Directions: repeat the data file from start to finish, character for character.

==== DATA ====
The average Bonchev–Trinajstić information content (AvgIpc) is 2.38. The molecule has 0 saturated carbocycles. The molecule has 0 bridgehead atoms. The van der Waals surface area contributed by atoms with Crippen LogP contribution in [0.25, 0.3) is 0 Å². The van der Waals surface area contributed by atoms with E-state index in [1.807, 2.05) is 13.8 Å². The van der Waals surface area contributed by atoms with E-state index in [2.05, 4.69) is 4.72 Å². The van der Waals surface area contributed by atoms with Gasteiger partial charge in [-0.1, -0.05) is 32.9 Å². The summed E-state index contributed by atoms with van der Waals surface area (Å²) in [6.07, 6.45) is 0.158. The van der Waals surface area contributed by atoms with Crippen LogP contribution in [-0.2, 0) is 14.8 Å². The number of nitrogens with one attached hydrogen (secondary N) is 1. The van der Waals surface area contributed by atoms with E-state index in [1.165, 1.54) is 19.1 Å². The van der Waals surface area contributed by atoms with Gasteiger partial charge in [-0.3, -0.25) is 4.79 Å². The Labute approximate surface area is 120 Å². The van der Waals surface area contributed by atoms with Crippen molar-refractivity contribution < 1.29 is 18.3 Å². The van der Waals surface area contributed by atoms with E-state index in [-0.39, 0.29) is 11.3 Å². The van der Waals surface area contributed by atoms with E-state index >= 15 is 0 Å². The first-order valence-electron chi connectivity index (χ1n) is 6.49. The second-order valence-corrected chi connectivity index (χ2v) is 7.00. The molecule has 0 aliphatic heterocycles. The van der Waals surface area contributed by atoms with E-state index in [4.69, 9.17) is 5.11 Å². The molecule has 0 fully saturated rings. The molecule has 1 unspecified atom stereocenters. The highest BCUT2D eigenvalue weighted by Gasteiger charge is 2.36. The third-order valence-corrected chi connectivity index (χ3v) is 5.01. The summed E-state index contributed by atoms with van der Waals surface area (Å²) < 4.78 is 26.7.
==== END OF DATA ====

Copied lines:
The average Bonchev–Trinajstić information content (AvgIpc) is 2.38. The molecule has 0 saturated carbocycles. The molecule has 0 bridgehead atoms. The van der Waals surface area contributed by atoms with Crippen LogP contribution in [0.25, 0.3) is 0 Å². The van der Waals surface area contributed by atoms with E-state index in [1.807, 2.05) is 13.8 Å². The van der Waals surface area contributed by atoms with E-state index in [2.05, 4.69) is 4.72 Å². The van der Waals surface area contributed by atoms with Gasteiger partial charge in [-0.1, -0.05) is 32.9 Å². The summed E-state index contributed by atoms with van der Waals surface area (Å²) in [6.07, 6.45) is 0.158. The van der Waals surface area contributed by atoms with Crippen LogP contribution in [-0.2, 0) is 14.8 Å². The number of nitrogens with one attached hydrogen (secondary N) is 1. The van der Waals surface area contributed by atoms with E-state index in [1.165, 1.54) is 19.1 Å². The van der Waals surface area contributed by atoms with Gasteiger partial charge in [-0.3, -0.25) is 4.79 Å². The Labute approximate surface area is 120 Å². The van der Waals surface area contributed by atoms with Crippen molar-refractivity contribution < 1.29 is 18.3 Å². The van der Waals surface area contributed by atoms with E-state index in [-0.39, 0.29) is 11.3 Å². The van der Waals surface area contributed by atoms with E-state index >= 15 is 0 Å². The first-order valence-electron chi connectivity index (χ1n) is 6.49. The second-order valence-corrected chi connectivity index (χ2v) is 7.00. The molecule has 0 aliphatic heterocycles. The van der Waals surface area contributed by atoms with E-state index in [4.69, 9.17) is 5.11 Å². The molecule has 0 fully saturated rings. The molecule has 1 unspecified atom stereocenters. The highest BCUT2D eigenvalue weighted by Gasteiger charge is 2.36. The third-order valence-corrected chi connectivity index (χ3v) is 5.01. The summed E-state index contributed by atoms with van der Waals surface area (Å²) < 4.78 is 26.7.